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I have about 30 Pinterest boards, all of them devoted to writing or subjects that inspire my writing. (I never grew up, so some are about steam engines & horses & mules) I also have boards for all of my books, including the one pictured. Come join me: http://www.pinterest.com/chucksuddeth/

Eights Mask2

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8 habits of great YA authors Atlantic via Publisher’s Weekly

  1. Think Like a Teen: more than POV, be a teen while you write
  2. Find the “Emotional Truth” of the Teenage Experience: most teens have similar problems, goals etc.
  3. A Good Pop-Culture Reference Goes a Long Way: music, TV shows etc. (might have made-up names)
  4. Get Input From Real Teenagers: cowriter, beta reader, critique
  5. Use Slang Words at Your Own Risk: slang mutates quickly
  6. Keep It Moving: keep it simple & stay on the plot
  7. It’s Okay for YA To Get Dark: nothing is off limits anymore
  8. Find the Kernel of Hope: even with a sad ending, leave a way out
YA thriller, publication TBA

YA thriller, publication TBA

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8 C’s of Writing

Via 4RV Publishing

  1. Clarity: the writing, plot, setting are all clear. Clear writing tends to be elegant, logically arranged, and easy to follow.  Clear writing is so easy to read, follow, and digest that most readers won’t stop to think about the writer’s style at all. Clear writing promotes clear images in the mind of the reader.  Improve the clarity of your writing by cutting unnecessary words, using action verbs whenever possible, and choosing concrete terms that not only help readers easily comprehend but remember what they are reading.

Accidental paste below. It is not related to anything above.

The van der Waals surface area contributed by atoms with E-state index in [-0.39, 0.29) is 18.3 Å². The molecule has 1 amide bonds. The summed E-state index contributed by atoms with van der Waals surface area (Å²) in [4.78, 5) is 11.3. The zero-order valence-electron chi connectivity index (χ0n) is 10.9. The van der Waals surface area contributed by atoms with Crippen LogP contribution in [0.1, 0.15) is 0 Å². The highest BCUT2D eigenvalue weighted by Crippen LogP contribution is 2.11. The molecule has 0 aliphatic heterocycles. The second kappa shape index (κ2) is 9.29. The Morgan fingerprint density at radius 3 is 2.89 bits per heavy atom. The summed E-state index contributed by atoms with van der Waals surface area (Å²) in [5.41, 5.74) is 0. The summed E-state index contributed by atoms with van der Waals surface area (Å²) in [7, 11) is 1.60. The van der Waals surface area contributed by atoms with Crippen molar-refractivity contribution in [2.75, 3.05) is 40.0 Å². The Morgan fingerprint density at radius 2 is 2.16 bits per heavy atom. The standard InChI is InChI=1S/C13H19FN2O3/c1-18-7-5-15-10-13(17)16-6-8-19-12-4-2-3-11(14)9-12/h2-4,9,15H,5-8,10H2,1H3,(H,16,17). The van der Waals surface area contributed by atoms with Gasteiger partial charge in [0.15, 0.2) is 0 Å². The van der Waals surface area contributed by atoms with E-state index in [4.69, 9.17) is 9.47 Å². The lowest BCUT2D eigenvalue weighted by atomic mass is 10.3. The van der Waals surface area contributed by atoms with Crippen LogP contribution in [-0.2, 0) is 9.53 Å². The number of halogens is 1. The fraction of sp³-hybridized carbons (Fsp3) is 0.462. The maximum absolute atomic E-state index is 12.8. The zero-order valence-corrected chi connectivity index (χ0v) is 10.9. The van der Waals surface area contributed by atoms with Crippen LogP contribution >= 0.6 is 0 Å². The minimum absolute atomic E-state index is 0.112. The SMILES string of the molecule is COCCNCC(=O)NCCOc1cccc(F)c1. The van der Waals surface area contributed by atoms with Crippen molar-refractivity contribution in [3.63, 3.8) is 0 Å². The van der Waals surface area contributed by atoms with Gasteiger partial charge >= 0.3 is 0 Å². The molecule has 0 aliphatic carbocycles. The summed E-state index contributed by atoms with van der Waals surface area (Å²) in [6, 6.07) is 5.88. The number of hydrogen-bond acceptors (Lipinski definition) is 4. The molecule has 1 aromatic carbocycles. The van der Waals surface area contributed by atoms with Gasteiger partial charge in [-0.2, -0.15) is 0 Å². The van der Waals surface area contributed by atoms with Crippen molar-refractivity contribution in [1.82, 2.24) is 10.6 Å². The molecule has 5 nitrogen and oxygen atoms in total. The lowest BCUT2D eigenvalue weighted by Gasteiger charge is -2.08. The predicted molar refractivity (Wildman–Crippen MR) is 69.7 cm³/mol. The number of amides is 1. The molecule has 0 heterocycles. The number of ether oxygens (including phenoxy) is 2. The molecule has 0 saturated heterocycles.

2. Conciseness: When you write concisely, you express your opinions, give directions, or explain a scene using the best words, and often the fewest words, possible. Concise writing expresses essential ideas without unnecessary words that don’t add anything important and waste the reader’s time.  Concise writing does not contain useless repetitions or wordy expressions, as explained below.  Redundancy: Useless repetition weakens your writing and wastes the reader’s time; it may even be insulting. Concise writing is clean writing, using only the words needed to express an idea. When editing your prose for conciseness, aim to cut out words and phrases that are vague, repetitious or pretentious.
  3. Concreteness: Writers can achieve concreteness by choosing the specific over the abstract, the definite over the vague and the distinct over the uncertain. Although concrete writing is crisp, it doesn’t need to seem stilted; concrete writing uses words that paint pictures for the reader, which helps make facts, products, people and places more realistic and memorable.  Concrete writing is creative because it shows the reader what is happening rather than just telling them.   Concrete language avoids generalities (including clichés), steering clear from general nouns and pronouns that can easily confuse the reader.  Granted, concrete writing takes more time and effort than general or abstract writing, but the rewards are worth it.  Good writers deliberately steer away from generalities, spending the extra time to make their writing more concrete and authentic. Concreteness favors active, descriptive verbs and modifiers over words that are abstract or passive.